As I managed to finally coax him away from the swings and slides the heavens opened and it looked like the fishing trip was scuppered. As we drove back I could see the clouds were passing over and it was only going to be a quick shower so I headed to the river anyway just to have a look if nothing else. The river was in fine trim when we got there and Jacob was still keen so we carried on despite the damp grass under foot. We were only trying the swim nearest the car,  just a very short walk and we were ready to fish.

I started off with a new 13cm lowrider to see if I could get any takers but after a few retrieves with plenty of spins stops thrown in for good measure I was still waiting for the bang ! Like all new lures you need to give them time before you reserve judgement, they don't all work first cast.  Jacob in the meantime was looking down at the lure box and asked if he could pick the next one. He liked the medium Big S in perch pattern which he liked to call the ' platypus one ' (as in Perry the Platypus from Phineas and Ferb cartoon  of course, ...I know it took me a while too !)  I couldn't get the Big S to produce a hit so it was soon time for the next contender. 

It was "the snakes" turn now ( 20cm real eel)  and after a few runs through the eel did the job and produced this little tyke saving me the feared blank and putting a big smile on Jacobs face as I lifted it out of the net for him to see.  Jacob even took the photo for me, not too bad for his first go.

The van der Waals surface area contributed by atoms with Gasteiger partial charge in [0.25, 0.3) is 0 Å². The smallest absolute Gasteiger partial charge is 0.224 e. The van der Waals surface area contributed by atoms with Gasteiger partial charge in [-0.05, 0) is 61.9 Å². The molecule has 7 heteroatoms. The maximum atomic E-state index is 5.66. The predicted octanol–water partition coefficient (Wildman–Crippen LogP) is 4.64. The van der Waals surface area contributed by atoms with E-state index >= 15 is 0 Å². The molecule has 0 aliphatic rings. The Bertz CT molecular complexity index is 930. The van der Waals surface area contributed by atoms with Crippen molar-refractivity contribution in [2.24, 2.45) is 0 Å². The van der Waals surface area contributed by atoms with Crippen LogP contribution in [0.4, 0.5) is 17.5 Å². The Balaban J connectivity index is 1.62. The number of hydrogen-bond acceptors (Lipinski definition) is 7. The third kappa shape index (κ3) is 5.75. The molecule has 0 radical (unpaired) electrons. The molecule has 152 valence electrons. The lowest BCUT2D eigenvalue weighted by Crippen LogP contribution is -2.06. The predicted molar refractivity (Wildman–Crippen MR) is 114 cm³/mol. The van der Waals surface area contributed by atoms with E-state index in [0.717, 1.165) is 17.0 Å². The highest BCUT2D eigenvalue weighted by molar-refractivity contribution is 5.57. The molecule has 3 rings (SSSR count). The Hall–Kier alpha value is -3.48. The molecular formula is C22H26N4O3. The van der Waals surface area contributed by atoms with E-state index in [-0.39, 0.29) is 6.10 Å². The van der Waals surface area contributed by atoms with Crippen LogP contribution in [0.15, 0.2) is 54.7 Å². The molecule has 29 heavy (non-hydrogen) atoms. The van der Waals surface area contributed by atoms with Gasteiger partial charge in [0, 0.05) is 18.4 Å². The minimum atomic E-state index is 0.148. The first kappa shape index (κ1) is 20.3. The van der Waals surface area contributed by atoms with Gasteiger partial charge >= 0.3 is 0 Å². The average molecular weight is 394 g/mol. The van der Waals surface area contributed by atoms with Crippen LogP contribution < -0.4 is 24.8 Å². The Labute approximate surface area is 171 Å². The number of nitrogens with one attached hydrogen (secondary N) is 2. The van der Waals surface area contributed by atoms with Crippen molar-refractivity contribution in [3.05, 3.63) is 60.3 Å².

" It was this big "

I was pleased to be able to show him the fish and even though he wasn't quite ready for a go on the rod himself yet he didn't complain or want to go home after five minutes so progress was definitely made.  I was able to show him how I unhooked the fish and let him see the teeth and red gill rakers explaining how they work.  It made me feel quite good to be teaching him about nature so close up in a way you could never get from books or TV.

After the fish was returned it was time to go but as I picked up the net to shake it dry I noticed a little silver glint in the bottom.  Expecting it to be a little roach or chub fry I was pleasantly surprised to find it was neither but instead a perfect little stickleback fry. Amazing to see these little fish living in this once polluted river . They were which were pretty much where my love of fish began back in the stream near my house growing up where we would collect them in jars with our little nets.  I've not seen many since those days so it always brings back fond memories of summers spent wading up and down the brook in Elmdon park with my little net, trying to collect more or bigger sticklebacks than anyone else. I can vividly remember that netting the bigger ones was always more pleasing than just getting loads of little ones, I guess the specimen hunter was always in me from the start!  It was also nice to be able to show Jacob another fish species and one that is not often encountered by many nowadays it seems ? Not sure if that's because they are getting rarer now, or just because we don't get to wander around up to our knees in brook or stream with just a net and a pack of jam sandwiches for lunch anymore ?

This morning (Sunday), I headed out on a cool dawn to get a couple of hours in before breakfast. Not much to report in the way of fish really suffice to say I walked a mile or so along dew soaked pathways and tried lots of likely looking spots but the river seemed moody and with a tinge more colour in it today than the day before, the fish not responding to my efforts.